Portuguese coach José Mourinho once again ascended to football heaven by winning the Conference League final in Tirana against Feyenoord. The Italian team won the first European title in its history after a difficult season. The match ended 1-0 thanks to a goal from Nicoló Zaniolo.

And among the footballers, a protagonist, because José Mourinho did it again. He achieved an incredible result with a team in search of its first triumph at the continental level. Although the Conference League represents only the third European competition in order of importance, the Lusitanian coach managed to win an unexpected trophy for a club that has never received recognition in this category. The best result achieved by Roma was a Champions League final that they lost on penalties against Liverpool, in 1984.

Mourinho thus becomes the only coach in history to have won the three main competitions on the European scene. Two Champions League (Porto and Inter Milan), two Europa League (Porto and Manchester United) and now the Conference League with Roma.

The path of the Italian team in the European competition was complicated. The toughest days came after the 6-1 loss against underdogs Bodo Glimt in the group stage. Then fate decided to give Mourinho’s men a rematch, giving away a new confrontation between the two teams in the quarterfinals. This time Roma, after losing the first leg 2-1, thrashed the Norwegians in the second leg, reaching the semi-finals, where they defeated the English Leicester to reach the final against the Dutch.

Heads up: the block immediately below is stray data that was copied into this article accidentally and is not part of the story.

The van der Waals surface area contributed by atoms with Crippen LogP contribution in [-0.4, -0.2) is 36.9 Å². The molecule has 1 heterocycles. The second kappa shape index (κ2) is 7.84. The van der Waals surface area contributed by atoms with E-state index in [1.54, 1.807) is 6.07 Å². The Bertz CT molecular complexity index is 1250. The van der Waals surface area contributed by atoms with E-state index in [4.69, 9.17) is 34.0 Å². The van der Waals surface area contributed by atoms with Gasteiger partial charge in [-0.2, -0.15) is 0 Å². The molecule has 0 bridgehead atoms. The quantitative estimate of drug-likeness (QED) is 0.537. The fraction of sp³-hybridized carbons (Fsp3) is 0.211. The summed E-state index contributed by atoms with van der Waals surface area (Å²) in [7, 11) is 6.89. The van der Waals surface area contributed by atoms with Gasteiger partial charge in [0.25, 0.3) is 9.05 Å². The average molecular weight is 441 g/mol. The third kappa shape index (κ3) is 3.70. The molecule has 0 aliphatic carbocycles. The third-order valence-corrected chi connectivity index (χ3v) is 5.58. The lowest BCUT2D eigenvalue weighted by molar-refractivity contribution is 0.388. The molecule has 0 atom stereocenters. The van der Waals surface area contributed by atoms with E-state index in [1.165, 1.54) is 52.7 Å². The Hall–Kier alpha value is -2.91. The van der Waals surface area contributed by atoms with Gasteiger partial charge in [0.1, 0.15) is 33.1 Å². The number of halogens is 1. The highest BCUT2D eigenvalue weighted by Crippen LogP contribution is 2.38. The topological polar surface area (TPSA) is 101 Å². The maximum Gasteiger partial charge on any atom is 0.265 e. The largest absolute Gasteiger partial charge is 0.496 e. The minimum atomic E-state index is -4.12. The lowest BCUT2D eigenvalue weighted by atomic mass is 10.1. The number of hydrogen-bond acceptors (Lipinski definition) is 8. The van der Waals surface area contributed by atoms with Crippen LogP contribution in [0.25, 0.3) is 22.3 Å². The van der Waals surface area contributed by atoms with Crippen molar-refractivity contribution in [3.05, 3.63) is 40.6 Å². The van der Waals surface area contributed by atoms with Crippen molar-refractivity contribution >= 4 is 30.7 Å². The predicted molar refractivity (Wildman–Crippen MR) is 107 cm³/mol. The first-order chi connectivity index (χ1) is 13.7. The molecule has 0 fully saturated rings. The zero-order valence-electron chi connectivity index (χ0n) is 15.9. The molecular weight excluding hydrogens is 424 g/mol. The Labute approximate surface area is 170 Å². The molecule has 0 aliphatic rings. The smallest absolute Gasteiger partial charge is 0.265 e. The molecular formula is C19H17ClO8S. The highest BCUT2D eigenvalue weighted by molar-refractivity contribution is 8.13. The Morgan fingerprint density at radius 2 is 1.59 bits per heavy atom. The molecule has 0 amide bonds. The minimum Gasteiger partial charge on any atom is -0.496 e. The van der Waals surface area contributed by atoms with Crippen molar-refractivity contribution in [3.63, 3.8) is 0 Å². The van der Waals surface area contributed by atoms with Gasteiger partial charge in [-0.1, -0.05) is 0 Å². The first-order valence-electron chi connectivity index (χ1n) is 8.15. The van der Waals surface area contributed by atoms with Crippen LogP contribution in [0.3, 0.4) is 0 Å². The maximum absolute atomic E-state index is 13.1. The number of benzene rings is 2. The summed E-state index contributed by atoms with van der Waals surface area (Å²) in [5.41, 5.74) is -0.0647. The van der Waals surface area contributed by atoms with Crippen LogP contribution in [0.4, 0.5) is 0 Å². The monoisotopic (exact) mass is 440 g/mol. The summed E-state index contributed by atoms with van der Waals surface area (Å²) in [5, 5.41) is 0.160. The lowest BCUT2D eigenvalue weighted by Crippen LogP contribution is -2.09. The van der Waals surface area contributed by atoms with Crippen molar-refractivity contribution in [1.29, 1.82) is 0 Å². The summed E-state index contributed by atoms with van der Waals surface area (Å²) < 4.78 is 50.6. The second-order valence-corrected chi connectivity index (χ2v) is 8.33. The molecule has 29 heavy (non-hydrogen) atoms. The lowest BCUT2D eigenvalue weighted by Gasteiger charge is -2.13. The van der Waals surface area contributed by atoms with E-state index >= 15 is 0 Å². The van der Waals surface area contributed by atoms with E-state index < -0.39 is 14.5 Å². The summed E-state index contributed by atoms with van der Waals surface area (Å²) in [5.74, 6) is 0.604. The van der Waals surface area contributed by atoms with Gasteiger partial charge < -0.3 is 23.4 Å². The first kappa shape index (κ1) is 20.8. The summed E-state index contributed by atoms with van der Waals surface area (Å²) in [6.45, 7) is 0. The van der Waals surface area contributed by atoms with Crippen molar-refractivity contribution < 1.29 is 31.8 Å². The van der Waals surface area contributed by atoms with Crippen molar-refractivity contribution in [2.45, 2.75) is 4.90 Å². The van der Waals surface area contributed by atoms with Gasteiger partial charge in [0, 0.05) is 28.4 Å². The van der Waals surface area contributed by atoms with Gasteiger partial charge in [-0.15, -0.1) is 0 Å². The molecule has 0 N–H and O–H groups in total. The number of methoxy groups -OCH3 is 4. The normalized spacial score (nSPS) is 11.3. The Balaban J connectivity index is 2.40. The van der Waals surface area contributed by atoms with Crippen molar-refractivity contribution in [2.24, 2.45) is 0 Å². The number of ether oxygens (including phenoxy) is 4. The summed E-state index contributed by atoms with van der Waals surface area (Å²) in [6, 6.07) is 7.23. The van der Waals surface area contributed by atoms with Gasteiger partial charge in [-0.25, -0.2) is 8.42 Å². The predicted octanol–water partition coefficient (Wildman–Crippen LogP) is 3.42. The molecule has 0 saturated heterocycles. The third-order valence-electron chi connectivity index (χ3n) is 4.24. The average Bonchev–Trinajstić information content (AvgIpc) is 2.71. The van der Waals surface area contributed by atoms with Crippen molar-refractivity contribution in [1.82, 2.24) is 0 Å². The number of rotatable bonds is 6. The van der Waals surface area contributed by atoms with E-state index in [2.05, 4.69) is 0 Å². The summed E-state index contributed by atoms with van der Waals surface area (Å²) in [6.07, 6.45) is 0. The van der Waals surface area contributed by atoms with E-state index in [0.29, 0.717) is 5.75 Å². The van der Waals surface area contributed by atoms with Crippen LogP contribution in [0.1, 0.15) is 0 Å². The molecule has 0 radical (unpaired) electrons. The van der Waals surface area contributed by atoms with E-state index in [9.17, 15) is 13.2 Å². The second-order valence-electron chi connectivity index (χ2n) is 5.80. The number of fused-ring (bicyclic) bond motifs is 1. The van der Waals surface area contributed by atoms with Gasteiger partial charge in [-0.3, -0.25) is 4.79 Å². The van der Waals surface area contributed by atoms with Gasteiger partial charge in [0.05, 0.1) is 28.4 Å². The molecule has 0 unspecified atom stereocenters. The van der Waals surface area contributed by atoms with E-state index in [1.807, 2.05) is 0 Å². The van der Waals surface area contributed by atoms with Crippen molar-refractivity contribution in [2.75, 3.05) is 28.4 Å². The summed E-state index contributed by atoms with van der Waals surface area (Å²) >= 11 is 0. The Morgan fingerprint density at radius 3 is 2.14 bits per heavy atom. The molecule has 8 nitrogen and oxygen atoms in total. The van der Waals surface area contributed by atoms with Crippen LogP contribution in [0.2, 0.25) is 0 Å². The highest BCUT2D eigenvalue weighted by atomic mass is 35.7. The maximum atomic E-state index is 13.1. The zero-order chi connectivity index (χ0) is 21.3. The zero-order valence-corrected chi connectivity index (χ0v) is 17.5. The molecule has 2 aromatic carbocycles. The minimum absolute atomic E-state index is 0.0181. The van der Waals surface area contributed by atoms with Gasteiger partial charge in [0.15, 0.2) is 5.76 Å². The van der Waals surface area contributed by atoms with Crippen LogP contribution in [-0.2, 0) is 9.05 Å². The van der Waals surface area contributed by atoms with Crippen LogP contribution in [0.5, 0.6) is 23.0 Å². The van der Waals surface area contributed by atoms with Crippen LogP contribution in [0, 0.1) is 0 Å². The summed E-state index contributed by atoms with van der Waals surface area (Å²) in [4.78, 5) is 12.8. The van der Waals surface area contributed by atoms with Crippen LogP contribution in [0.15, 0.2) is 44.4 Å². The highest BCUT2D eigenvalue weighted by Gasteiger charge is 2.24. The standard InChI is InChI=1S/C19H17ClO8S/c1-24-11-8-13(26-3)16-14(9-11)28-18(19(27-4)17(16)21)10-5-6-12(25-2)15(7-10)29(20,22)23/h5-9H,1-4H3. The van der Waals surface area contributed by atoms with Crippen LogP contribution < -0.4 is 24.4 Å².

On the night of Tirana, Roma took to the field like the typical Mourinho team, with the hunger of someone who wants to eat their rival to make it clear that there are no other options than victory. The few chances were enough to finish off Feyenoord. Mourinho’s tears from the semi-finals demonstrated, once again, his commitment to his players and his fans, who were seen again after the final whistle on Wednesday.

The only European title the Portuguese is missing is the European Super Cup, a competition he lost twice (Porto and Manchester United). If anyone could have succeeded with a team without any European history like that of the Italian team, it could only have been the Portuguese. His charisma and his methods, his relationship with the dressing room and with the press always distinguished him from other coaches. He gave identity to a subdued team, and despite a fifth place finish in the national league, he managed to rouse the spirits of an entire city to win the first edition of the Conference League.

The Special One was always one of those who transformed the impossible into the possible. He did it with Porto in 2004 winning a Champions League that he will never forget. It was also repeated at Inter in 2010, where he reached levels that elevated him to legendary status with the conquest of the treble in the era of the ‘best’ Guardiola ever at Barcelona and which ended up taking him to Real Madrid.

Despite being remembered for his atypical character, for his unlikely press conferences or for his attitudes in the locker room, the Portuguese will be remembered for the titles, for what he obtained on the field. Mou is like that, either you love it or you hate it, although it usually happens that the first option is only chosen by those who enjoy its benefits.